What Is Deficit Net Worth?
Deficit net worth is a situation in which net liabilities are higher than net assets. Also known as negative net worth, deficit net worth can occur for a variety of reasons, but typically it arises when current or future asset values erode unexpectedly.
- Deficit net worth occurs when the values of liabilities are greater than the value of assets, leading to net debt.
- Such negative net worth can occur suddenly if future projections change in such a way that impairs present value calculations for assets.
- While deficit net worth is concerning, it does not immediately imply bankruptcy for a firm or individual if net worth can recover over the short-term.
Deficit Net Worth Explained
Your net worth is the amount by which your assets exceed your liabilities. In simple terms, net worth is the difference between what you own and what you owe. If your assets exceed your liabilities, you have a positive net worth. Conversely, if your liabilities are greater than your assets, you have a negative net worth.
Your net worth provides a snapshot of your financial situation at this point in time. If you calculate your net worth today, you will see the end result of everything you've earned and everything you've spent up until right now. When calculated periodically, your net worth can be viewed as a financial report card that allows you to evaluate your current financial health and can help you figure out what you need to do in order to reach your financial goals.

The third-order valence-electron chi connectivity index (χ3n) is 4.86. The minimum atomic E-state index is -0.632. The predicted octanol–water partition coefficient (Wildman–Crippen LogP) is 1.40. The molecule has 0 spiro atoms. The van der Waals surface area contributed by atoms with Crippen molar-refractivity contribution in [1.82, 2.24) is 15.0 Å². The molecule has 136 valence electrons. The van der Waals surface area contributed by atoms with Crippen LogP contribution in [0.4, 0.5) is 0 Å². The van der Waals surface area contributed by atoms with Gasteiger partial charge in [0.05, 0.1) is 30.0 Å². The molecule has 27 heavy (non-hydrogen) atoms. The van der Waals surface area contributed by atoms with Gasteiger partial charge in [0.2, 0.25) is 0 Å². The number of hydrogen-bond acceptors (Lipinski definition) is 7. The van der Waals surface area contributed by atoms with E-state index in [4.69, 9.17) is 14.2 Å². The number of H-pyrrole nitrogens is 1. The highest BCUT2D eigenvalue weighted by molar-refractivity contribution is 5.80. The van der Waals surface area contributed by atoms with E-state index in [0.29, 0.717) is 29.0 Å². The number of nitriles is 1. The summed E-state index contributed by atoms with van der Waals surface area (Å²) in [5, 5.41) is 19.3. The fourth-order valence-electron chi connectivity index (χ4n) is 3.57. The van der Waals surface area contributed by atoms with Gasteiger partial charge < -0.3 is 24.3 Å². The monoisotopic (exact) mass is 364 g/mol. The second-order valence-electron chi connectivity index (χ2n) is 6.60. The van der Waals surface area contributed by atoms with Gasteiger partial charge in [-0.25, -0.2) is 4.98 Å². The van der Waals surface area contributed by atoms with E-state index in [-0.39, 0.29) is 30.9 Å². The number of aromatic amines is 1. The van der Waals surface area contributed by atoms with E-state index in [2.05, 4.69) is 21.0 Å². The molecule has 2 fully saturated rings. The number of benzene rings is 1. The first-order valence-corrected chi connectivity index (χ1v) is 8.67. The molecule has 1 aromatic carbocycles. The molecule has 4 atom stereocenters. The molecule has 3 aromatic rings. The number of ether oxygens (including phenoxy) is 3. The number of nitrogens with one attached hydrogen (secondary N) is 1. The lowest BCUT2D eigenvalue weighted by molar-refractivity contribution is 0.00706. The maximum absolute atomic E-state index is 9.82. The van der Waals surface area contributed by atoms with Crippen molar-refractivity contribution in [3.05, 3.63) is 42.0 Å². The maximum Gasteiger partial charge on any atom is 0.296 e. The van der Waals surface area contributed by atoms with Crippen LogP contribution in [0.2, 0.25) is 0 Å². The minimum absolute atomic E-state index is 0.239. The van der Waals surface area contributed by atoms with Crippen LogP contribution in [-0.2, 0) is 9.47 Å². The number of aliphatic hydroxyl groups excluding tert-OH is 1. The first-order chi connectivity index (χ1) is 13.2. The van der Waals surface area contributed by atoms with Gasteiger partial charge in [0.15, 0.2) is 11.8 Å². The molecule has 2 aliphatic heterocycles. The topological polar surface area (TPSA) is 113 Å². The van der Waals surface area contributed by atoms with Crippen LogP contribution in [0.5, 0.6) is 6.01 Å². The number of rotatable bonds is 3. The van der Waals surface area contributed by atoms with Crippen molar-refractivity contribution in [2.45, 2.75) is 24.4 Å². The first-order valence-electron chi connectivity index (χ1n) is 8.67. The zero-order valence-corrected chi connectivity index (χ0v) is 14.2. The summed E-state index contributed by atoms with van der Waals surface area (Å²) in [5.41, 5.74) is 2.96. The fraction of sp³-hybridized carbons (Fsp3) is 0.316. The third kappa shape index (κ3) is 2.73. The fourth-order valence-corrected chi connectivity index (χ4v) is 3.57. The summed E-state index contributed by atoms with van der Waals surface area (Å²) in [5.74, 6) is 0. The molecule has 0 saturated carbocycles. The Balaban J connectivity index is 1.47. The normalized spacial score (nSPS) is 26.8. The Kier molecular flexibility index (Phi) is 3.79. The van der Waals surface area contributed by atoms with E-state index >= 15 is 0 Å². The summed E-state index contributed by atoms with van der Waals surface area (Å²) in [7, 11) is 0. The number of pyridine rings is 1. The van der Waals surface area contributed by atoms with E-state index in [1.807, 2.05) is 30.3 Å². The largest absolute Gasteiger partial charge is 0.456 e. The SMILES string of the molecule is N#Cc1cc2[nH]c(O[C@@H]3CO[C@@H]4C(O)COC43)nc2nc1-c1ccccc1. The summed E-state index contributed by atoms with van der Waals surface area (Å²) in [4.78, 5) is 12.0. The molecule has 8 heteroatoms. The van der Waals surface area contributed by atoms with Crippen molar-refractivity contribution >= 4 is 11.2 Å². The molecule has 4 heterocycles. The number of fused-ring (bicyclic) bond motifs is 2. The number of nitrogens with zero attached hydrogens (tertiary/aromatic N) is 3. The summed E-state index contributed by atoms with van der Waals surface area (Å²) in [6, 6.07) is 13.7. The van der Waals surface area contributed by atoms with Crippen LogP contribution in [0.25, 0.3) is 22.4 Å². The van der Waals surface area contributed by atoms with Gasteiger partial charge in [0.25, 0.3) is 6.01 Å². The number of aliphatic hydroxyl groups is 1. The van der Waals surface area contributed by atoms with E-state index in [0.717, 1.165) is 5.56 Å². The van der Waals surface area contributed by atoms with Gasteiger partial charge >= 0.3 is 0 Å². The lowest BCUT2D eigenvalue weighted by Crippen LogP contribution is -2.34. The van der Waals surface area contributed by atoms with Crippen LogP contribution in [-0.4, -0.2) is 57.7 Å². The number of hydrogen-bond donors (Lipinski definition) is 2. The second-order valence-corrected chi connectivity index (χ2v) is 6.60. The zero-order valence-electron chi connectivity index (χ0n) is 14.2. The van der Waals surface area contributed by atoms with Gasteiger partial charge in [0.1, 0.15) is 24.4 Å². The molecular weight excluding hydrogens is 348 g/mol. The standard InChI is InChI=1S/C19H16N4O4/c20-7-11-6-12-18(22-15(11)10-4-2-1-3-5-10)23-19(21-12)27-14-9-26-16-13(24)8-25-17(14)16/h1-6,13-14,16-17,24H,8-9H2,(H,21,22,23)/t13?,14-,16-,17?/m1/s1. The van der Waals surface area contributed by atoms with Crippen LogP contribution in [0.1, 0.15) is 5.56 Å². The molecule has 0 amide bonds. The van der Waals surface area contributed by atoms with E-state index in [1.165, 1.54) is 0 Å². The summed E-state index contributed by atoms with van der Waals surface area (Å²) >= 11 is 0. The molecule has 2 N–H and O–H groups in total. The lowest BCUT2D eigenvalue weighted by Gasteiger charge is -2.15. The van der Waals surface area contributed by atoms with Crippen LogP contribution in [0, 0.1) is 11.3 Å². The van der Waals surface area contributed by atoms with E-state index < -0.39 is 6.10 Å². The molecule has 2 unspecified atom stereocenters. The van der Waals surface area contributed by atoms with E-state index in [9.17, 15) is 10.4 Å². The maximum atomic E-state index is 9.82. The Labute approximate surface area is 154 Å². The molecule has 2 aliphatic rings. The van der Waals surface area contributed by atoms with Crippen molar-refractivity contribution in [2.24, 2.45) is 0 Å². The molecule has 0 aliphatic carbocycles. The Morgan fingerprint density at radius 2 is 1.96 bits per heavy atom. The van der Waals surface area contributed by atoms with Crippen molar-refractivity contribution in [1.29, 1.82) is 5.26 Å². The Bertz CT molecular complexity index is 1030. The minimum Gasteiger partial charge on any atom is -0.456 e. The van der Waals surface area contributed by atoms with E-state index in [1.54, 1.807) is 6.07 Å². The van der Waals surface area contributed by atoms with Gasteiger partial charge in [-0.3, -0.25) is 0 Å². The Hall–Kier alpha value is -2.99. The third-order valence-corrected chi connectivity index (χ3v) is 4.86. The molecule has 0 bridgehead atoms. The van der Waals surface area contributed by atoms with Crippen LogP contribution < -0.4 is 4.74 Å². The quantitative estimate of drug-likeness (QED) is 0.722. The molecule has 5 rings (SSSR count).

A negative, or deficit, net worth does not necessarily imply bankruptcy. Just as quickly as asset values can plunge, they can also rise. As the global financial crisis of 2008 began to recede, housing prices recovered. Many people who were able to hold onto their homes saw the values rise in subsequent years.
Similarly, stock prices can be extremely volatile. A person who has a majority of their net worth tied up in their stock portfolio may experience a temporary deficit net worth if the market corrects and the portfolio loses a large portion of its value. This may only be a temporary situation if the market recovers its value and the individual maintains their holdings through the downturn.
However, a deficit net worth can at times negatively influence future financing opportunities and stifle future business growth. If you'd like a tool to determine if you're experiencing a negative net worth you can use a net worth tracker which allows you to calculate, analyze, and record your net worth for free.
Example of Deficit Net Worth
For example, during the global financial crisis in 2008 when home values fell sharply, many people were left owing more on their mortgage than the home was presently worth (they were underwater on the mortgages). Since a home is often the largest asset a person will own, this led to many households experiencing a deficit net worth. Likewise, back in frontier days, land and property often gained or lost value suddenly depending on where the nearest railroad was located.